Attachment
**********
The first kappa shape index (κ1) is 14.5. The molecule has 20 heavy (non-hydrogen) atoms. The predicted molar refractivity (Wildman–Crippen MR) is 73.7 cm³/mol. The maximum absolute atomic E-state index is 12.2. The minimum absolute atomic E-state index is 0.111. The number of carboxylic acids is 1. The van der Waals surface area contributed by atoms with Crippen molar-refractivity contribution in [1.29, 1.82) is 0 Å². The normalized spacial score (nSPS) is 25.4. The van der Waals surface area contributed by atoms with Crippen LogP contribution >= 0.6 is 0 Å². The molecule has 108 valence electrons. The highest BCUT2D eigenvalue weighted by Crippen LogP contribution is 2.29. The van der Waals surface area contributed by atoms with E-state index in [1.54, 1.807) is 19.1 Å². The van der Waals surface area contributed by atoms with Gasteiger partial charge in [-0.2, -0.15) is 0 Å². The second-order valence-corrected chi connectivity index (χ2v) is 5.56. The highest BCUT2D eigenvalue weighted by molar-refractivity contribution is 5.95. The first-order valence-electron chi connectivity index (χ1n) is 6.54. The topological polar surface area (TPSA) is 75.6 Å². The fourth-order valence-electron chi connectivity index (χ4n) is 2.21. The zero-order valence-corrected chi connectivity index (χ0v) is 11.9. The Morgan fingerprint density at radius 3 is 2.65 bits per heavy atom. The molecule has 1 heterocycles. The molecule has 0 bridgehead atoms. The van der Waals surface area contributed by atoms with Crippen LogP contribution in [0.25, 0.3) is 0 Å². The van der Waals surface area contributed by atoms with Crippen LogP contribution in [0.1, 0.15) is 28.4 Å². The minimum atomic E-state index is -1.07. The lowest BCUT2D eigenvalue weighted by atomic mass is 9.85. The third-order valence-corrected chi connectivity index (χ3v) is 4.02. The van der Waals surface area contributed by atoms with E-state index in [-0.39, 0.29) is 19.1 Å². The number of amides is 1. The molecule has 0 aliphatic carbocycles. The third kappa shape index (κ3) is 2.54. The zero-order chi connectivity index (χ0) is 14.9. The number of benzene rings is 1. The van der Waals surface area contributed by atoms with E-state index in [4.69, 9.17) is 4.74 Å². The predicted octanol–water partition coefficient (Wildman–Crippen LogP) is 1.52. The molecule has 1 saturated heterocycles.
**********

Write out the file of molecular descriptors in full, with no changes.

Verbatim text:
The first kappa shape index (κ1) is 14.5. The molecule has 20 heavy (non-hydrogen) atoms. The predicted molar refractivity (Wildman–Crippen MR) is 73.7 cm³/mol. The maximum absolute atomic E-state index is 12.2. The minimum absolute atomic E-state index is 0.111. The number of carboxylic acids is 1. The van der Waals surface area contributed by atoms with Crippen molar-refractivity contribution in [1.29, 1.82) is 0 Å². The normalized spacial score (nSPS) is 25.4. The van der Waals surface area contributed by atoms with Crippen LogP contribution >= 0.6 is 0 Å². The molecule has 108 valence electrons. The highest BCUT2D eigenvalue weighted by Crippen LogP contribution is 2.29. The van der Waals surface area contributed by atoms with E-state index in [1.54, 1.807) is 19.1 Å². The van der Waals surface area contributed by atoms with Gasteiger partial charge in [-0.2, -0.15) is 0 Å². The second-order valence-corrected chi connectivity index (χ2v) is 5.56. The highest BCUT2D eigenvalue weighted by molar-refractivity contribution is 5.95. The first-order valence-electron chi connectivity index (χ1n) is 6.54. The topological polar surface area (TPSA) is 75.6 Å². The fourth-order valence-electron chi connectivity index (χ4n) is 2.21. The zero-order valence-corrected chi connectivity index (χ0v) is 11.9. The Morgan fingerprint density at radius 3 is 2.65 bits per heavy atom. The molecule has 1 heterocycles. The molecule has 0 bridgehead atoms. The van der Waals surface area contributed by atoms with Crippen LogP contribution in [0.25, 0.3) is 0 Å². The van der Waals surface area contributed by atoms with Crippen LogP contribution in [0.1, 0.15) is 28.4 Å². The minimum atomic E-state index is -1.07. The lowest BCUT2D eigenvalue weighted by atomic mass is 9.85. The third-order valence-corrected chi connectivity index (χ3v) is 4.02. The van der Waals surface area contributed by atoms with E-state index in [-0.39, 0.29) is 19.1 Å². The number of amides is 1. The molecule has 0 aliphatic carbocycles. The third kappa shape index (κ3) is 2.54. The zero-order chi connectivity index (χ0) is 14.9. The number of benzene rings is 1. The van der Waals surface area contributed by atoms with E-state index in [4.69, 9.17) is 4.74 Å². The predicted octanol–water partition coefficient (Wildman–Crippen LogP) is 1.52. The molecule has 1 saturated heterocycles.